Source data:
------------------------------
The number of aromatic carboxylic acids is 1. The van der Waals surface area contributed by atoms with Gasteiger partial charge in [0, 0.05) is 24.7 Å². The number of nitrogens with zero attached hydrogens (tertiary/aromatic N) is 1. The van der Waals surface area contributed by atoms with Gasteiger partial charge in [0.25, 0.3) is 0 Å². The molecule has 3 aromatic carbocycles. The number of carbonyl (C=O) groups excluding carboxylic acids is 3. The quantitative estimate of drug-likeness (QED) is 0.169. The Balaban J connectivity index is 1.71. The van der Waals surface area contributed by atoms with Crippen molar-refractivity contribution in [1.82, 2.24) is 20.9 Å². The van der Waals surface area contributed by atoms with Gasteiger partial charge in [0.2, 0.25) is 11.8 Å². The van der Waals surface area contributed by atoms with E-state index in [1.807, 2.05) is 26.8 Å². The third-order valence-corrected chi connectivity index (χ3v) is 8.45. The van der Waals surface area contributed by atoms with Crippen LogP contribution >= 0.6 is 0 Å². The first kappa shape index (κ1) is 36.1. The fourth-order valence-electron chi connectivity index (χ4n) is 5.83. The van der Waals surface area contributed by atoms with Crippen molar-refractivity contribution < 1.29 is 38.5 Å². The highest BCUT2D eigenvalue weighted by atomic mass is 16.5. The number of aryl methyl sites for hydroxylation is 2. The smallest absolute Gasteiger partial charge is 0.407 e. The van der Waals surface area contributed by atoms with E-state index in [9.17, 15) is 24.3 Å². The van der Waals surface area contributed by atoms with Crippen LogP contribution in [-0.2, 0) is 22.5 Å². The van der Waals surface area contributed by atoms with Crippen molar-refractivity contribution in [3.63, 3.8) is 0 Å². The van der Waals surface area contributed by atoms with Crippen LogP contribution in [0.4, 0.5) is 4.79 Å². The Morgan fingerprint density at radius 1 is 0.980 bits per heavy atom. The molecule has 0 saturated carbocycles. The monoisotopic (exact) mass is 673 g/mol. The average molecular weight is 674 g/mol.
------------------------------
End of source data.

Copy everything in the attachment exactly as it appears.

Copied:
The number of aromatic carboxylic acids is 1. The van der Waals surface area contributed by atoms with Gasteiger partial charge in [0, 0.05) is 24.7 Å². The number of nitrogens with zero attached hydrogens (tertiary/aromatic N) is 1. The van der Waals surface area contributed by atoms with Gasteiger partial charge in [0.25, 0.3) is 0 Å². The molecule has 3 aromatic carbocycles. The number of carbonyl (C=O) groups excluding carboxylic acids is 3. The quantitative estimate of drug-likeness (QED) is 0.169. The Balaban J connectivity index is 1.71. The van der Waals surface area contributed by atoms with Crippen molar-refractivity contribution in [1.82, 2.24) is 20.9 Å². The van der Waals surface area contributed by atoms with Gasteiger partial charge in [0.2, 0.25) is 11.8 Å². The van der Waals surface area contributed by atoms with E-state index in [1.807, 2.05) is 26.8 Å². The third-order valence-corrected chi connectivity index (χ3v) is 8.45. The van der Waals surface area contributed by atoms with Crippen LogP contribution >= 0.6 is 0 Å². The first kappa shape index (κ1) is 36.1. The fourth-order valence-electron chi connectivity index (χ4n) is 5.83. The van der Waals surface area contributed by atoms with Crippen molar-refractivity contribution < 1.29 is 38.5 Å². The highest BCUT2D eigenvalue weighted by atomic mass is 16.5. The number of aryl methyl sites for hydroxylation is 2. The smallest absolute Gasteiger partial charge is 0.407 e. The van der Waals surface area contributed by atoms with E-state index in [9.17, 15) is 24.3 Å². The van der Waals surface area contributed by atoms with Crippen LogP contribution in [-0.2, 0) is 22.5 Å². The van der Waals surface area contributed by atoms with Crippen molar-refractivity contribution in [3.63, 3.8) is 0 Å². The van der Waals surface area contributed by atoms with Crippen LogP contribution in [0.4, 0.5) is 4.79 Å². The Morgan fingerprint density at radius 1 is 0.980 bits per heavy atom. The molecule has 0 saturated carbocycles. The monoisotopic (exact) mass is 673 g/mol. The average molecular weight is 674 g/mol.